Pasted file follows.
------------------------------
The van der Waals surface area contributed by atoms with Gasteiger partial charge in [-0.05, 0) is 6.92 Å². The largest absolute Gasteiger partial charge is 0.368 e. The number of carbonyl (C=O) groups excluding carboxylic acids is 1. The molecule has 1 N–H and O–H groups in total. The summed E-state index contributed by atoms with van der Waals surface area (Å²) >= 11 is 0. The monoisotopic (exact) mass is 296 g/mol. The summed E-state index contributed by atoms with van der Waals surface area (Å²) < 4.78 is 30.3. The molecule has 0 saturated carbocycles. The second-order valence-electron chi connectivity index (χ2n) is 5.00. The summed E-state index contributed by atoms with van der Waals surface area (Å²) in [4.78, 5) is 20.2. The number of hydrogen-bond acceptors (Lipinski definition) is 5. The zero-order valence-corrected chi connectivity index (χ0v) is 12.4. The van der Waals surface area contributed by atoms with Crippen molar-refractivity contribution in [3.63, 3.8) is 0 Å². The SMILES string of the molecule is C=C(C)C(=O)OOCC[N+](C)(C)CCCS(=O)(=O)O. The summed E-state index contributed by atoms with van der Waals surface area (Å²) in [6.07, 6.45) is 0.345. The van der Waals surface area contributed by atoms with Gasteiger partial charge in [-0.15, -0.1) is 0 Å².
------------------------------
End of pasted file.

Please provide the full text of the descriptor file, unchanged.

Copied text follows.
The van der Waals surface area contributed by atoms with Gasteiger partial charge in [-0.05, 0) is 6.92 Å². The largest absolute Gasteiger partial charge is 0.368 e. The number of carbonyl (C=O) groups excluding carboxylic acids is 1. The molecule has 1 N–H and O–H groups in total. The summed E-state index contributed by atoms with van der Waals surface area (Å²) >= 11 is 0. The monoisotopic (exact) mass is 296 g/mol. The summed E-state index contributed by atoms with van der Waals surface area (Å²) < 4.78 is 30.3. The molecule has 0 saturated carbocycles. The second-order valence-electron chi connectivity index (χ2n) is 5.00. The summed E-state index contributed by atoms with van der Waals surface area (Å²) in [4.78, 5) is 20.2. The number of hydrogen-bond acceptors (Lipinski definition) is 5. The zero-order valence-corrected chi connectivity index (χ0v) is 12.4. The van der Waals surface area contributed by atoms with Crippen molar-refractivity contribution in [3.63, 3.8) is 0 Å². The SMILES string of the molecule is C=C(C)C(=O)OOCC[N+](C)(C)CCCS(=O)(=O)O. The summed E-state index contributed by atoms with van der Waals surface area (Å²) in [6.07, 6.45) is 0.345. The van der Waals surface area contributed by atoms with Gasteiger partial charge in [-0.15, -0.1) is 0 Å².